Kaleb Clous knows better than anyone what it’s like to be part of IU’s Little 500. After all, it wasn’t that long ago that he was an undergraduate student and a cyclist himself.
Now the circumstances have changed: Clous is a graduate student in IU’s one-year master’s in information systems program. He graduated from the Tau Epsilon Phi fraternity last year, and now he’s the coach for its first ever Little 500 team.
“You should already be looking to make moves at lap two, Jeremy,” IU junior Micah Plofsky said to his teammate April 15 in a fraternity apartment room.
This is something that you normally hear a coach say to a cyclist, but again, the circumstances for this team are different. The men are gathered around a television, watching the only film they have, which is a video of a practice race. They didn’t perform up to expectations and they have to figure out what went wrong.
Clous says the guys treat him like a father, even though he’s not much older than them. They call him by his last name because almost everyone in the fraternity is called a name other than their first name.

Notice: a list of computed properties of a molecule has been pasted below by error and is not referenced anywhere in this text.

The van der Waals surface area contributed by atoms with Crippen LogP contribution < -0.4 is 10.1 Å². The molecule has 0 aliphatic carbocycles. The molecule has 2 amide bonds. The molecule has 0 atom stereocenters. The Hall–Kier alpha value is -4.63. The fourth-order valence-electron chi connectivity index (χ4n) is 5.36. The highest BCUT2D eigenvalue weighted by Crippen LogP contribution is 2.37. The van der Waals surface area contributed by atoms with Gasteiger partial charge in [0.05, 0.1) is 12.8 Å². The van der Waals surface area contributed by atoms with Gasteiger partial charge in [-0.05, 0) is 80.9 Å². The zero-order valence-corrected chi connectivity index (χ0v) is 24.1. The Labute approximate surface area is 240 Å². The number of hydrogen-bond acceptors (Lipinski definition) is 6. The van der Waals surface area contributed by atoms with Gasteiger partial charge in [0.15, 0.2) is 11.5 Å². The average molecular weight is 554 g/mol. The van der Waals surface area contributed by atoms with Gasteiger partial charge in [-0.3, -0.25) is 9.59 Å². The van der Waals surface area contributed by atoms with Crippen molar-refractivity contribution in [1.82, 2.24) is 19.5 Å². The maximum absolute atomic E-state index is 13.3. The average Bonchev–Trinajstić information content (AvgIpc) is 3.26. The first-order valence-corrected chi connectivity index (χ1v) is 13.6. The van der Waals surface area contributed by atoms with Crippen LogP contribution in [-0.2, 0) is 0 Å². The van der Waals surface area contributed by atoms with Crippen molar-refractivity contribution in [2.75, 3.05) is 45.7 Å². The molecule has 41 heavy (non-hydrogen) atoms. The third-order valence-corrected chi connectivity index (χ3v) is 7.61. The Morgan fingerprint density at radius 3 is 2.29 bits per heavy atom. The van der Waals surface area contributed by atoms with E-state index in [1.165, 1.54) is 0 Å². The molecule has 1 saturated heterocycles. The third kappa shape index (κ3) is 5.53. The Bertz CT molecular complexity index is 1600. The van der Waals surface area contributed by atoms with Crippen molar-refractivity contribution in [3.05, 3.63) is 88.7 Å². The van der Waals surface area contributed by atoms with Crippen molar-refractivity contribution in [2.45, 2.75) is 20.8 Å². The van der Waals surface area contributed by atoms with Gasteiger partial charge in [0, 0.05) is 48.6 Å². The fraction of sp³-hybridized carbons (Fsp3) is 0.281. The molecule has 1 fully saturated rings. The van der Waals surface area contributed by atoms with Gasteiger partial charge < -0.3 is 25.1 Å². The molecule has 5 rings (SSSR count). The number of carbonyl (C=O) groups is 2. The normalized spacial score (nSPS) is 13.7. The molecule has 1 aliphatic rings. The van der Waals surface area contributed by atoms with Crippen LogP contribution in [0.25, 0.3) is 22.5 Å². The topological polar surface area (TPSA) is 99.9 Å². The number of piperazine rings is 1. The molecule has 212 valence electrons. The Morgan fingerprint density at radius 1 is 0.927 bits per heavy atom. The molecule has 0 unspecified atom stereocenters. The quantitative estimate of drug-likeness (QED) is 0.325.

At first glance, you would think that he really is part of the fraternity. He was part of it, only a year ago. He’s tall, and he dresses in the same casual clothing the rest of them do. He wears sunglasses, and he plays rap music for their workouts. He’s one of them; he’s their brother.
The Little 500, a tradition at IU, is the largest collegiate bike race in the United States. Cyclists for organizations like fraternities, sororities and religious groups will train the entire school year for the race weekend in April. The event attracts alumni, students and families to watch what is called “The World’s Greatest College Weekend.”
It’s no easy task to wrangle a group of fraternity brothers and whip them into shape, especially a group with no real Little 500 race experience. Their athletic experience ranges from track and cross country in high school to not much at all.
“I was the last person anyone would’ve expected to keep with it,” TEP cyclist and junior Stephen Franke said. “Anyone can be good at it if you put in the work.”
Doubt stemmed from Franke's previous diet and drinking habits, which he had to completely change to race. The doubt from others in his fraternity fueled his motivation to prove them wrong and work toward making the final team.